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Comparison of the DNEB/L-BFGS and DNEB/SQVV Methods for Permutational Isomerisations of LJ$ _7$

It is sometimes hard to make a direct comparison of different double-ended methods for a particular rearrangement because the calculations may converge to different paths. Another problem concerns the choice of a consistent termination criterion: the RMS force usually converges to some finite system-dependent value, which in turn may depend on the number of images and other parameters. A low-energy chain of NEB images does not necessarily mean that a good pathway has been obtained, since it may arise because more images are associated with regions around local minima, rather than the higher energy transition state regions. Here we present the results of DNEB/L-BFGS, DNEB/SQVV and, where possible, NEB/SQVV calculations for all the distinct permutational rearrangements of the global minimum for the LJ$ _7$ cluster (see Figure 2.7 for the endpoints and nomenclature).

Figure: Structures of the most stable isomers for (a) LJ$ _7$, (b) LJ$ _{38}$ and (c) LJ$ _{75}$ clusters, which were used as endpoints in the NEB calculations. The first endpoint was the global minimum in each case. For LJ$ _{38}$ and LJ$ _{75}$ the second endpoint was chosen to be second-lowest minimum shown on the right in parts (b) and (c), respectively, while a permutational isomer of the global minimum was used as the second endpoint in all the LJ$ _7$ calculations. The notation 1-2 denotes an LJ$ _7$ rearrangement where the second endpoint is structure (a) with atoms 1 and 2 swapped. The structures and numbering employed for LJ$ _{38}$ and LJ$ _{75}$ are defined at$ \sim $sat39/DNEBtests/. Picture of LJ$ _7$ was generated using XMakemol program written by Dr. Matthew Hodges [139]. Structures of LJ$ _{38}$ and LJ$ _{75}$ clusters were visualised using a Mathematica [140] notebook for making and manipulating triangulated polyhedra written by Dr. David Wales [141].
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It is possible to draw a firm conclusion as to how well the NEB represents the pathway when the corresponding stationary points and steepest-descent paths are already known. We therefore base our criterion for the effectiveness of an NEB calculation on whether we obtain good estimates of all the transition states. By considering several systems of increasing complexity we hope to obtain comparisons that are not specific to a particular pathway.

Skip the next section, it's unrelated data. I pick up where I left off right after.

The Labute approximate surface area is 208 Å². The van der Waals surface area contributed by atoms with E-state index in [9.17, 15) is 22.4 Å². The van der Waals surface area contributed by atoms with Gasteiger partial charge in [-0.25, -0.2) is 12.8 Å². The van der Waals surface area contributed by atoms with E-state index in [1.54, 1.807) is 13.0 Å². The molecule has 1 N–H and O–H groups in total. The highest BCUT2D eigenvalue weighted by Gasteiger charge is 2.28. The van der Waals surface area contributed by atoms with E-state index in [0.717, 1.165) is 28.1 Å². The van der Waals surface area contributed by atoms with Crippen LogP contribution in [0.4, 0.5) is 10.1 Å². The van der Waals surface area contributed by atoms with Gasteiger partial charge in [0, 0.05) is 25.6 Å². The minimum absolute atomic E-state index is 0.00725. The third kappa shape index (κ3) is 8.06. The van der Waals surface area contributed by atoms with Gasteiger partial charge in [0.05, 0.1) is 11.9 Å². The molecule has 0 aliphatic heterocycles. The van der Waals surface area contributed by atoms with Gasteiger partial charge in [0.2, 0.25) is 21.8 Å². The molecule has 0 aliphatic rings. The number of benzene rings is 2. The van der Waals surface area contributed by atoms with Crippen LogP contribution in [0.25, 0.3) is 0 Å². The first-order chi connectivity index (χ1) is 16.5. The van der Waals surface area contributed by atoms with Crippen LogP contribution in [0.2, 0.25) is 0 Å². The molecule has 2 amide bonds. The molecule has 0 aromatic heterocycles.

Connections between two minima are defined by calculating an approximation to the two steepest-descent paths that lead downhill from each transition state, and two transition states are considered connected if they are linked to the same minimum via a steepest-descent path. We will say that minima are `connected' if there exists a path consisting of one or more transition states and intermediate minima linking them. Permutational isomers of the same minimum are distinguished in these calculations. We refer to the chain of images produced by the NEB calculation as `connected' if going downhill from each transition state using steepest-descent minimisation yields a set of minima that contains the endpoints linked together.

For NEB/SQVV calculations we used the NEB formulation defined in Reference henkelmanj00. DNEB is different from the above method because it includes an additional component in the NEB gradient, as described by Equation 2.39 and Equation 2.40. In addition, for the following DNEB calculations we did not remove overall rotation and translation (ORT), because we believe it is unnecessary when our gradient modification is used. To converge transition state candidates tightly we employed EF optimisation, limiting the maximum number of EF iterations to five with an RMS force convergence tolerance of $ 10^{-5}$. (Standard reduced units for the Lennard-Jones potential are used throughout this work.) Initial guesses for all the following calculations were obtained by linear interpolation between the endpoints. To prevent `atom-crashing' from causing overflow in the initial guess we simply perturbed such images slightly using random atomic displacements of order $ 10^{-2}$ reduced units.

In each case we first minimised the Euclidean distance between the endpoints with respect to overall rotation and translation using the method described in Reference rhee00.[1] Structure alignment methods that are based on finding a pseudorotation matrix that satisfies Eckart axis conditions might equally well be used for this purpose [147,145,143,144,146]. SQVV minimisation was performed with a time step of $ 0.01$ and a maximum step size per degree of freedom of $ 0.01$. This limit on the step size prevents the band from becoming `discontinuous' initially and plays an important role only during the first $ 100$ or so iterations. The limit was necessary because for the cases when the endpoints are permutational isomers linear interpolation usually yields bands with large gradients, and it is better to refrain from taking excessive steps at this stage. We did not try to select low energy initial guesses for each rearrangement individually, since one of our primary concerns was to automate this process. For the same reason, all the L-BFGS optimisations were started from guesses preoptimised using SQVV until the RMS force dropped below $ 2.0$.